Even though Christiaan Durrant subsequently released a statement in which he claimed that ''We don't breach sanctions; we don't deliver military services, we don't carry guns, and we are not mercenaries'', these authors have received information and photos indicating that Durrant made several more attempts to obtain combat aircraft, including a bid to acquire Su-25 ground-attack aircraft from TAM in Georgia in March 2019. [13] Of course, the evidence already presented against him through several investigative reports is already sufficient to establish his role in attempting to overthrow the internationally-recognised government of Libya, but his tendency to leave a trail of evidence everywhere he went will surely aid UN investigators in uncovering the full scale of his illicit activities. If found guilty, Durrant could face a travel ban, freezing of all of his assets and up to ten years of jail in Australia. Although the deal to acquire the Su-25s ultimately never went through, there should be little doubt that all were destined for a conflict-ridden area where their arrival would have breached multiple sanctions.
 

Christiaan Durrant (Right) seen shaking hands with TAM CEO Vaja Tordia (Left) in one of the company's factory halls in Tblisi, Georgia, March 2019.

While Erik Prince's and Christiaan Durrants' influence on the course of the Libyan Civil War appears to have amounted to little more than a temporary spike in Khalifa Haftar's blood pressure, other countries began to deliver increasing amounts of military equipment to make up for the inefficiency of the LNA's military apparatus. These deliveries reached Libya by sea, land (through Egypt) and air. In the case of the latter, both the UAE and Russia maintained air bridges using mainly chartered Il-76s, Russian Air Force Il-76s and UAE Air Force C-17A Globemaster III transport aircraft. Many of the flights landed at Sidi Barrani airbase in Western Egypt, near the border with Libya, or at al-Khadim airbase in Libya itself.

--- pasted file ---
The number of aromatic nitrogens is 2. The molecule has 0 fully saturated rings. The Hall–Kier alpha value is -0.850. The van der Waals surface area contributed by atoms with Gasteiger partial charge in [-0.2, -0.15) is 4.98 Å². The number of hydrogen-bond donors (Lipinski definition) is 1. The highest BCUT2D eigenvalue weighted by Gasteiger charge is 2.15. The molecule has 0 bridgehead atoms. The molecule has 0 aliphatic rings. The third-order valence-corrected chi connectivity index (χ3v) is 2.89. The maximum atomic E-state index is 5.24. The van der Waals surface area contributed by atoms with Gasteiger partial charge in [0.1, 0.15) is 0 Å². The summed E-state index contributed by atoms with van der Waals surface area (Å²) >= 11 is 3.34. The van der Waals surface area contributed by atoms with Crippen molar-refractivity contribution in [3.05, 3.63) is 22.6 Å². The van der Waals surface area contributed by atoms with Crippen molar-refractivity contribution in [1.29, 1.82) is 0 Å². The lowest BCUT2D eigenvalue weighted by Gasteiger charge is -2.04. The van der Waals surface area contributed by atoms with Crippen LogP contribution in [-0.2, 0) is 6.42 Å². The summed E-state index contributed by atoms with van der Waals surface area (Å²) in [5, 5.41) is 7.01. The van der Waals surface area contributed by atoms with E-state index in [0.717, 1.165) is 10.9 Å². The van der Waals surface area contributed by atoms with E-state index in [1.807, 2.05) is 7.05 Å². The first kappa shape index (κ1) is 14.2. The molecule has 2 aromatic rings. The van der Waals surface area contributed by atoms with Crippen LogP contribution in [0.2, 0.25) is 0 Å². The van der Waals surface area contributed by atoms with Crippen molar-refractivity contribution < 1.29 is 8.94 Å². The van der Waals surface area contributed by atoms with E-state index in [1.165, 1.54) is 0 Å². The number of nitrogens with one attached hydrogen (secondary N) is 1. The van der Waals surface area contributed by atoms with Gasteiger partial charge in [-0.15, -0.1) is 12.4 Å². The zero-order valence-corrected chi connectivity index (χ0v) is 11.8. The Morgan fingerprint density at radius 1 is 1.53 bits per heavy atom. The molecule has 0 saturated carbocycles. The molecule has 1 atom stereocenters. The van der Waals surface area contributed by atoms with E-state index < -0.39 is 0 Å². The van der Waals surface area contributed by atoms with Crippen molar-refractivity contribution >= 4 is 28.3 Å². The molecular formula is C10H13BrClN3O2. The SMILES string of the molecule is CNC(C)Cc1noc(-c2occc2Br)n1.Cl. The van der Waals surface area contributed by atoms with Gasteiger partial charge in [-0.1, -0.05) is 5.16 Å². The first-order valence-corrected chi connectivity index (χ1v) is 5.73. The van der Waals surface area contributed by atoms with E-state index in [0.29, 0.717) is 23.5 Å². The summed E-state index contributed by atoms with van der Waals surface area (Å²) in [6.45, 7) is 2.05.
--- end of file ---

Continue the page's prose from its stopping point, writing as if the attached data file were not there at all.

A comprehensive list of the supplied weaponry, vehicles, ammunition and equipment can be viewed below. This list doesn't include (up-armoured) Toyota pickup trucks delivered en masse to the LNA, and cargo aircraft that are used to deliver equipment to Libya but otherwise are not operating there. Although deliveries of armoured vehicles are easy to track, items like ammunition are a lot more difficult to pin down and therefore underrepresented in this list. A year in square brackets after the designation refers to the year the equipment was first seen (in Libya) in, which more often than not is also the actual delivery date. When the type of equipment is operated by a party other than the LNA, the actual operator is written in italic. The origins of equipment is denoted by a little flag next to each entry (see the legend on the right) – in case of Project Opus the flag of the UAE is also used as this is where the company behind the operation (Lancaster 6) is located. When the source of the equipment is unknown the flag is in a form of a question mark. Click on the equipment to get a picture of them in Libya.
 

Tanks